Charge-Perturbation Signature (CPS): a new bio-electrical method for nucleic acid detection

Direct detection of electric charge perturbations during polymerase-catalyzed reactions by the electrode system with immobilized DNA can uniquely identify a DNA sequence. The polymerization process generates local perturbations of charge in the solution near the electrode surface and induces a charge in a polarazible gold electrode. This event is detected as a transient current by a differential amplifier. Dispensing individual dNTPs to the electrode solution and detecting the charge alterations can determine single nucleotides in a sequence. Alternatively, multiple bases can be determined at the same time using a mix of all dNTPs with subsequent analysis of the resulting signal. The initial enzyme attachment to the DNA molecule can be detected prior to polymerization with electrode capacitance measurement. This technique thus enables also the detection of enzyme-DNA interactions at the electrode surface.

Sensitivity of detection in the macro-scale system (with millimeter-sized electrodes) is in the low femtomol range. Through additional development, this technology has the potential to be scaled down inside a compact device that is simple and easy to use with the capability of uniquely identifying microbial pathogens in environmental, food, research, and clinical samples. Furthermore, efforts are under way to develop an integrated array version of this platform and demonstrate its application to pathogen detection, gene expression and short DNA sequencing for target detection and validation. This multidisciplinary approach will involve researchers from molecular biology, chemistry, computer science and electrical engineering. The project is a collaborative effort between the Stanford Genome Technology Center (SGTC) and two different groups at the Stanford Center for Integrated System (CIS), circuit design and signal processing groups.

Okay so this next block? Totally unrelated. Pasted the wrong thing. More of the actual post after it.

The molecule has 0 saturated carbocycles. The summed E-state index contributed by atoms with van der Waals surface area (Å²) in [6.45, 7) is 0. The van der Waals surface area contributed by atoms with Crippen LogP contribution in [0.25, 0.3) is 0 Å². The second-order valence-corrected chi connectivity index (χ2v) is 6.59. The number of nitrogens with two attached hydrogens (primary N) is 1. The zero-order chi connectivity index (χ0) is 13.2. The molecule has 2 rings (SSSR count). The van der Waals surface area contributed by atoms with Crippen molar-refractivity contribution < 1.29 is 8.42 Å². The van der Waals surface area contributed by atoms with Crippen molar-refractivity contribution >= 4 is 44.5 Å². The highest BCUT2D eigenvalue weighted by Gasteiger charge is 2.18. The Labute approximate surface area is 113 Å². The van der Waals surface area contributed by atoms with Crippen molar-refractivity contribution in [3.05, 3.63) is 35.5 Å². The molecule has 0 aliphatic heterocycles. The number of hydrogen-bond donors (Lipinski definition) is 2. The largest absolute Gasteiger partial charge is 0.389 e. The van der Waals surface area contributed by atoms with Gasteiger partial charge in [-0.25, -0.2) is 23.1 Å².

Relevant publications & patents:
  1. Direct electrical detection of DNA synthesis.
    Pourmand N., Karhanek M., Persson H. J., Webb C. B., Lee T. H. , Zahradníková A., Davis R. W., PNAS2006, 103(17):6466-70

    [PNAS]

  2. Pourmand N., Hassibi A. US Patent Application 20020155476 (2003).
  3. Pourmand N., Hassibi A. US Patent Application US 20030152985 (2003).
  4. Pourmand N., Karhanek M., Davis R.W. U.S PTO No. 60/627,192, and Stanford Docket S04-291 (2004)